For hundreds of years, many societies have delegated the responsibility to care for the underprivileged to governments and charities. However, the past two decades have seen a surge in the number of businesses taking interest in providing opportunities and resources to disadvantaged individuals, families and communities. Perhaps the most striking examples have come from developing countries, including recent innovations such as portable hospital trains in Asia, solar power for rural villages in Africa and schools in South America.

Social enterprise has become a worldwide phenomenon as individuals from many countries have stepped in to improve the lives of their fellow human beings. Often companies that deliver social benefits in developing countries are initiated by foreign entrepreneurs from developed countries seeking to improve conditions for disadvantaged groups. These efforts are most successful when social enterprise is led by a native of the country in which it is operating.

A prime example of an individual who has used his skills to help those in his own country is a man named Bishnu Adhikari. After obtaining an education in Russia, he returned home to his small village in Nepal and watched as his 60-year-old mother hauled water from a well half a mile from her home. Seeing the difficulties of his mother inspired him to build a pipeline from the well to his village, and started a lifetime of service to his fellow people of Nepal.

Since building that first pipeline, Adhikari has volunteered for USAID and been an important leader in CHOICE Humanitarian. Adhikari’s knowledge and understanding of the needs of the people within his own country have allowed him to successfully identify problems and provide solutions. All in all, he has helped to provide leadership in completing 21 water projects, building 33 schools and installing 900 bio gas digesters. Additionally, he has helped raise over $4 million toward building a teaching hospital. Considering the difficult circumstances Nepal currently faces, these contributions are outstanding.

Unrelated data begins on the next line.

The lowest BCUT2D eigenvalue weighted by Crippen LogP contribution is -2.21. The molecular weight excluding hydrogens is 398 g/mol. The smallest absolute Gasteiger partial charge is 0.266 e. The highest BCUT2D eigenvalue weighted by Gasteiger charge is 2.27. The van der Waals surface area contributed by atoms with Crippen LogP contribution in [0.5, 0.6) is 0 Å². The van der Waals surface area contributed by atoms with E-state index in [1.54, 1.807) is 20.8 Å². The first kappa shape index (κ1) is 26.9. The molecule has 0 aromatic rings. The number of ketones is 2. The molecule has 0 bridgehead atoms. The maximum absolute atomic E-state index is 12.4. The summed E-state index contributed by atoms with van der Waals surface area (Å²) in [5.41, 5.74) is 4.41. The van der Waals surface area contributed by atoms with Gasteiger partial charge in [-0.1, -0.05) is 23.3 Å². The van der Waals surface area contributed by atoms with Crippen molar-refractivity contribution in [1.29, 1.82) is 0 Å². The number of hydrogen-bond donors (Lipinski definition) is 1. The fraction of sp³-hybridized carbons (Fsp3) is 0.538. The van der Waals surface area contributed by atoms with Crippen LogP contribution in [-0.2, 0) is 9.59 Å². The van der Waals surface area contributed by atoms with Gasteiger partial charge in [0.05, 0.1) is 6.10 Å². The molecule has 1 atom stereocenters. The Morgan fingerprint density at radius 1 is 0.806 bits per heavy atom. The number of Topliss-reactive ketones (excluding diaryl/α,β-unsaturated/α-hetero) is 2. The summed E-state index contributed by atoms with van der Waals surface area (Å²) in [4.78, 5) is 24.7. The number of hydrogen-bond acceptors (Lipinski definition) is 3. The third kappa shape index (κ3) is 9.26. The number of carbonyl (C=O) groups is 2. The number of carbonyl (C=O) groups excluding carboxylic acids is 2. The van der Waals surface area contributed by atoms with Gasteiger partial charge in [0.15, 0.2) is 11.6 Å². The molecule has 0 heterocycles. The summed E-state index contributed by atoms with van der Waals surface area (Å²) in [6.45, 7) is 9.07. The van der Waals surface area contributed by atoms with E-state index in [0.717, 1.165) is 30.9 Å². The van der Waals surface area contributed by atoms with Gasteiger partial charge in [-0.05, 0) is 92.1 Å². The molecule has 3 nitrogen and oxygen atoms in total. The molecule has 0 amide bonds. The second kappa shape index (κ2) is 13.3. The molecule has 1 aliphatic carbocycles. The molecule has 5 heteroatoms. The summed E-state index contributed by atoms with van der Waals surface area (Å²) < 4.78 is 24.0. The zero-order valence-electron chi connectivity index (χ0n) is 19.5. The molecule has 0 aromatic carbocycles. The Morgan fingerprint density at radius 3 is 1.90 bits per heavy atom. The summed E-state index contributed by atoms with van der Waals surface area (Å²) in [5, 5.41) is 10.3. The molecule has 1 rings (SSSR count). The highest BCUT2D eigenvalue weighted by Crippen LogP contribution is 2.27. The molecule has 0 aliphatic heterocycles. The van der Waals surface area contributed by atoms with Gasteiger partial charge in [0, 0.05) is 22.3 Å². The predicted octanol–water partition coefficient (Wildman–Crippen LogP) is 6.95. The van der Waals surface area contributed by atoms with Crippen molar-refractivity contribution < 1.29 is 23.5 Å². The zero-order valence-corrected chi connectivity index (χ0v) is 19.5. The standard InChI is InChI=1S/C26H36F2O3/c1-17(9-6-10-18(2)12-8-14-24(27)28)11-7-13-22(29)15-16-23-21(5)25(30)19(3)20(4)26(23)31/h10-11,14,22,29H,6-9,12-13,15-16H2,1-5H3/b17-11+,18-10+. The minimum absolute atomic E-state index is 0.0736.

About 25 percent of Nepal’s citizens live in poverty, and the majority live in rural areas. In agricultural and mountainous regions, it is often difficult and expensive for governments to provide infrastructure and education to villages due to low population densities. This lack of infrastructure means that more time and energy must be spent doing simple tasks such as obtaining water and preparing meals, stunting the growth of local economies. These difficult circumstances also have negative effects on children. Currently, one in three Nepalese children will participate in child labor, which generally prevents them from attending school.

To add to these already difficult circumstances, a decade-long civil war erupted in Nepal in the mid-1990s. After a change from a monarchy to a republic in 2008, the new government is still finding its feet. Until the government becomes more stable, development in Nepal is likely to be slow. The use of business can act as a strong supplement to strengthen infrastructure and the economy without direct government intervention. Thus, the use of business to provide better living conditions and opportunities for the people of Nepal is a necessity as the new government is strengthened.

The example of Adhikari and many others demonstrate the success that social enterprisers are having around the world. Although business is often viewed as a way to build the economy, social enterprise seeks to build individuals, families and communities. By investing in individuals and economies simultaneously, long-term economic growth and prosperity can be achieved for all.

John Hoffmire is director of the Impact Bond Fund at Saïd Business School at Oxford University and directs the Center on Business and Poverty at the Wisconsin School of Business at UW-Madison. He runs Progress Through Business, a nonprofit group promoting economic development.

Richard Payne, Hoffmire’s colleague at Progress Through Business, did the research for this article.

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